I suppose the battlefront between humans and the sea is actually concentrated in the harbours scattered around the globe and if the fish and marine life wanted revenge they would bomb the harbours – it would stop almost all of the human predation on marine life.
I am not sure what the situation is in your part of the world but here in South Africa photographers are not allowed in harbours unless the apply for a permit for a specific day and time. It is supposedly a conforming to international regulations to prevent terrorism in harbours. An unfortunate side-effect is that you have no conservation conscious photographers around who might see and photograph anything interesting happening in the harbours like these two giant Mako Sharks that I spotted in the back of a bakkie (utility vehicle in the rest of the world).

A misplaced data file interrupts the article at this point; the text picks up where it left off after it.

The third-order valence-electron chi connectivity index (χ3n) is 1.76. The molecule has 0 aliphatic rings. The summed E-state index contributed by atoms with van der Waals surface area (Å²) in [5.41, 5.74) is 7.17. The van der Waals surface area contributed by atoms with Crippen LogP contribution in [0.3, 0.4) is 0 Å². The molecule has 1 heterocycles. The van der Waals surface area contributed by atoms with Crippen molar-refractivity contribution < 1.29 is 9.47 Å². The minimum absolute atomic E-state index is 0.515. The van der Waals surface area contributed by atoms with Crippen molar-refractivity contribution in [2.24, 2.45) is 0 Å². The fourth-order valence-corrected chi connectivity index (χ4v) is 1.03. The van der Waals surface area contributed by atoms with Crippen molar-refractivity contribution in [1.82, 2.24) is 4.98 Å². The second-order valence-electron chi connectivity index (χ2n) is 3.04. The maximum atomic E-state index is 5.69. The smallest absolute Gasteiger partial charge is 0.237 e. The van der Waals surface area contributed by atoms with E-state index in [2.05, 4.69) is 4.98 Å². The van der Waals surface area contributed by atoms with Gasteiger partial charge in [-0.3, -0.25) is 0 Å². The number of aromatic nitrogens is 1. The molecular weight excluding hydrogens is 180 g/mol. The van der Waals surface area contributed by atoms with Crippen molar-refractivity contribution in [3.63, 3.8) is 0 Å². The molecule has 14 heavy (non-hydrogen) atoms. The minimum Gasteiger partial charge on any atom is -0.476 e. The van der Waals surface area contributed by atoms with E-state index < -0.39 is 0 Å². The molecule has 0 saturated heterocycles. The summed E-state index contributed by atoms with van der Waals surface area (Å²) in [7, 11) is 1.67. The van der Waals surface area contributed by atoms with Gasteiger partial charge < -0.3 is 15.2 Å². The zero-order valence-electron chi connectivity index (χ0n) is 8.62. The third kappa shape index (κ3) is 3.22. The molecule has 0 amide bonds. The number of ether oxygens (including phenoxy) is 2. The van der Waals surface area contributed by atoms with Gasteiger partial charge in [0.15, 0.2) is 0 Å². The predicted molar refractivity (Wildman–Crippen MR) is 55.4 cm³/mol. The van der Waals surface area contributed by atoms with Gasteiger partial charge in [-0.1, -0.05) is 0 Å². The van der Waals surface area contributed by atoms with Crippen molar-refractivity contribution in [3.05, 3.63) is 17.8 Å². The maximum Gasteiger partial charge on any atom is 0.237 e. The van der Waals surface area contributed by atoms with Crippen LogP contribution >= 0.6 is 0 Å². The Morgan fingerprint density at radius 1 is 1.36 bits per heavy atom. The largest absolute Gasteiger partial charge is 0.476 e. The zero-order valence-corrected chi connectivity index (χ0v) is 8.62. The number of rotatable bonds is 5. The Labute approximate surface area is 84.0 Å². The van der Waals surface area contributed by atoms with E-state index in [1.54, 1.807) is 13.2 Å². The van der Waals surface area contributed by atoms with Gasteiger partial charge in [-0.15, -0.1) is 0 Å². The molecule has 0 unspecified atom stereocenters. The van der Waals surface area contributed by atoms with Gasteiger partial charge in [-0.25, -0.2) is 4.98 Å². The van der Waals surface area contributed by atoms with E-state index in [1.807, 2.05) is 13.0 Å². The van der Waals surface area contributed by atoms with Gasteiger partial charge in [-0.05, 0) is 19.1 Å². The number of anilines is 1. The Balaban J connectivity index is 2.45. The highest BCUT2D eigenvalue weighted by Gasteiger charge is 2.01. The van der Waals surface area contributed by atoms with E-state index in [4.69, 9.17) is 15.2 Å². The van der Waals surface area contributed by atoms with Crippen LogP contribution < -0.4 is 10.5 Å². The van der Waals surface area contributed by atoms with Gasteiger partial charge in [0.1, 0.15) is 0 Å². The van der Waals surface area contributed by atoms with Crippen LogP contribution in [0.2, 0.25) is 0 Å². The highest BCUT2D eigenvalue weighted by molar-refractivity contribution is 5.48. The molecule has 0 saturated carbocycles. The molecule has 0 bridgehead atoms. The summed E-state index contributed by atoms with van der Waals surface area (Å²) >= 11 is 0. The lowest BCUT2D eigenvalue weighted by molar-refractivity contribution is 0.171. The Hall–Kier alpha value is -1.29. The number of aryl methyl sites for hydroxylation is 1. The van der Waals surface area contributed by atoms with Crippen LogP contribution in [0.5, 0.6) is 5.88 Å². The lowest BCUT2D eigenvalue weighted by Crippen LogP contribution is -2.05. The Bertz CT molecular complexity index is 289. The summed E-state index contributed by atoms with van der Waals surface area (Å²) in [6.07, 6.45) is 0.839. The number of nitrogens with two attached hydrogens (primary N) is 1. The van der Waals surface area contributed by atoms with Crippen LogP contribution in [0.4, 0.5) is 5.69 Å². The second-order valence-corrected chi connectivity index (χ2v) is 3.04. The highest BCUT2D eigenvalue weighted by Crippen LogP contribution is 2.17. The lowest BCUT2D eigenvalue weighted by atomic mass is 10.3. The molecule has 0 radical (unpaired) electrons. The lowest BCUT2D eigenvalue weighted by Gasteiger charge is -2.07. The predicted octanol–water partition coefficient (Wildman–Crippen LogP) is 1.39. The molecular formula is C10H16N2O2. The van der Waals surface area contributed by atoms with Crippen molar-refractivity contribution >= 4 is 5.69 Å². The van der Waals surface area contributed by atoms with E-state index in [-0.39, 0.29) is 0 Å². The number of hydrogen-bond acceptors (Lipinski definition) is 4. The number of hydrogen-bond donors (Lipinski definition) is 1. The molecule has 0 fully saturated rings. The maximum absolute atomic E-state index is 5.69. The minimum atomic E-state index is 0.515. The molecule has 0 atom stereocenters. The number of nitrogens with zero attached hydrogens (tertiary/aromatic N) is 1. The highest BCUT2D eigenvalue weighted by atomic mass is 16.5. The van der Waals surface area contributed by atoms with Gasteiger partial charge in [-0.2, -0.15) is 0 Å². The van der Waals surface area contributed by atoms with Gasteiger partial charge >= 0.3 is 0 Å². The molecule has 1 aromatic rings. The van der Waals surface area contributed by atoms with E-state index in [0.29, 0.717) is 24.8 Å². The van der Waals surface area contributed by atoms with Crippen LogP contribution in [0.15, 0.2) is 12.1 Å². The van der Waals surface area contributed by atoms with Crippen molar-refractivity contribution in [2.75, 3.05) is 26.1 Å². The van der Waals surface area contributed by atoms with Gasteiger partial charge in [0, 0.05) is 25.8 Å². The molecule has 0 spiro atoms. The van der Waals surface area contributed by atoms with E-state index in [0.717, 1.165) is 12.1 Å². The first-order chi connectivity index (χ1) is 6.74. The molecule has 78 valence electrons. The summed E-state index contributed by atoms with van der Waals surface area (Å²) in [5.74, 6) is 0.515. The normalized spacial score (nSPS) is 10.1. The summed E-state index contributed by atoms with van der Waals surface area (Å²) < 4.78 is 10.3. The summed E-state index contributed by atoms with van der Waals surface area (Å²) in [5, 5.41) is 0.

Their story is both interesting, ridiculous and unfortunate. They are apparently legally caught as accidental by-catch by trawlers which is quite ridiculous as the trawlers are targeting sardines and other small fish. How can catching a 7 foot long shark be an accident? Anyway that is how it is. The sharks die accidentally and get cut up and sold in local fish and chip shops and also get made into pickled fish and fish balls. You might notice that the jaws are cut out of the carcass. These are cleaned and either made into a lamp fitting (gory and ugly) or the teeth are used separately as decorative items (what exactly I am not sure).
I seldom go into the harbour nowadays as the schlep for getting a permit is about as fun as going to the dentist and have no idea what is going on. Hope the fisheries inspectors are doing their job.